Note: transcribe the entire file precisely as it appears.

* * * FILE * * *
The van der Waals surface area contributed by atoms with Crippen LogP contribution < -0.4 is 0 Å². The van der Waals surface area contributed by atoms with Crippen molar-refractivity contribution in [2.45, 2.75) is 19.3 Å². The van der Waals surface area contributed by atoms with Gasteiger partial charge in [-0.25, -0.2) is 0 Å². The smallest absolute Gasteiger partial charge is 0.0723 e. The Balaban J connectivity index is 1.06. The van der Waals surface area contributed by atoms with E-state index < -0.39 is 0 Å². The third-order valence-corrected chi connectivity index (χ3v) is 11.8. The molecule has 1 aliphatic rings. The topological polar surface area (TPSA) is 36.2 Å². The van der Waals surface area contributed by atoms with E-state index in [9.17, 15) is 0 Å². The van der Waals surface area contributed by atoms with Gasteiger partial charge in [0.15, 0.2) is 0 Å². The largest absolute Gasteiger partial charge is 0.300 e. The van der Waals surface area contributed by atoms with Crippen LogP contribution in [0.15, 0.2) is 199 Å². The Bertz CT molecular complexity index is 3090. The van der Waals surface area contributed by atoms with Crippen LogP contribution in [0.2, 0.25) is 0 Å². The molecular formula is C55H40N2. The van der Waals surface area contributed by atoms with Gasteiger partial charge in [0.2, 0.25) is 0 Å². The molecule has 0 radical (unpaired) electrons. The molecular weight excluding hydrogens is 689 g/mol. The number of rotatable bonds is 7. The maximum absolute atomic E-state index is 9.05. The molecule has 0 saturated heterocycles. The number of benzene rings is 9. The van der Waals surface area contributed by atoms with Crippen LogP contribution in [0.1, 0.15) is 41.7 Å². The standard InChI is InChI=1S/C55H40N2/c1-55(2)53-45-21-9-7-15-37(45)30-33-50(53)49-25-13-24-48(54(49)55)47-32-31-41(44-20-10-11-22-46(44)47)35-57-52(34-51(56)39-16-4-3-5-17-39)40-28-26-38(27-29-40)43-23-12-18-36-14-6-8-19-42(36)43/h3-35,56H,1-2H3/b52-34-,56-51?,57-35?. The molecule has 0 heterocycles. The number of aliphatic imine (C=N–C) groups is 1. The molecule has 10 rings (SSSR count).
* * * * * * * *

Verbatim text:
The van der Waals surface area contributed by atoms with Crippen LogP contribution < -0.4 is 0 Å². The van der Waals surface area contributed by atoms with Crippen molar-refractivity contribution in [2.45, 2.75) is 19.3 Å². The van der Waals surface area contributed by atoms with Gasteiger partial charge in [-0.25, -0.2) is 0 Å². The smallest absolute Gasteiger partial charge is 0.0723 e. The Balaban J connectivity index is 1.06. The van der Waals surface area contributed by atoms with E-state index < -0.39 is 0 Å². The third-order valence-corrected chi connectivity index (χ3v) is 11.8. The molecule has 1 aliphatic rings. The topological polar surface area (TPSA) is 36.2 Å². The van der Waals surface area contributed by atoms with E-state index in [9.17, 15) is 0 Å². The van der Waals surface area contributed by atoms with Gasteiger partial charge in [0.15, 0.2) is 0 Å². The largest absolute Gasteiger partial charge is 0.300 e. The van der Waals surface area contributed by atoms with Crippen LogP contribution in [0.15, 0.2) is 199 Å². The Bertz CT molecular complexity index is 3090. The van der Waals surface area contributed by atoms with Crippen LogP contribution in [0.2, 0.25) is 0 Å². The molecular formula is C55H40N2. The van der Waals surface area contributed by atoms with Gasteiger partial charge in [0.2, 0.25) is 0 Å². The molecule has 0 radical (unpaired) electrons. The molecular weight excluding hydrogens is 689 g/mol. The number of rotatable bonds is 7. The maximum absolute atomic E-state index is 9.05. The molecule has 0 saturated heterocycles. The number of benzene rings is 9. The van der Waals surface area contributed by atoms with Crippen LogP contribution in [0.1, 0.15) is 41.7 Å². The standard InChI is InChI=1S/C55H40N2/c1-55(2)53-45-21-9-7-15-37(45)30-33-50(53)49-25-13-24-48(54(49)55)47-32-31-41(44-20-10-11-22-46(44)47)35-57-52(34-51(56)39-16-4-3-5-17-39)40-28-26-38(27-29-40)43-23-12-18-36-14-6-8-19-42(36)43/h3-35,56H,1-2H3/b52-34-,56-51?,57-35?. The molecule has 0 heterocycles. The number of aliphatic imine (C=N–C) groups is 1. The molecule has 10 rings (SSSR count).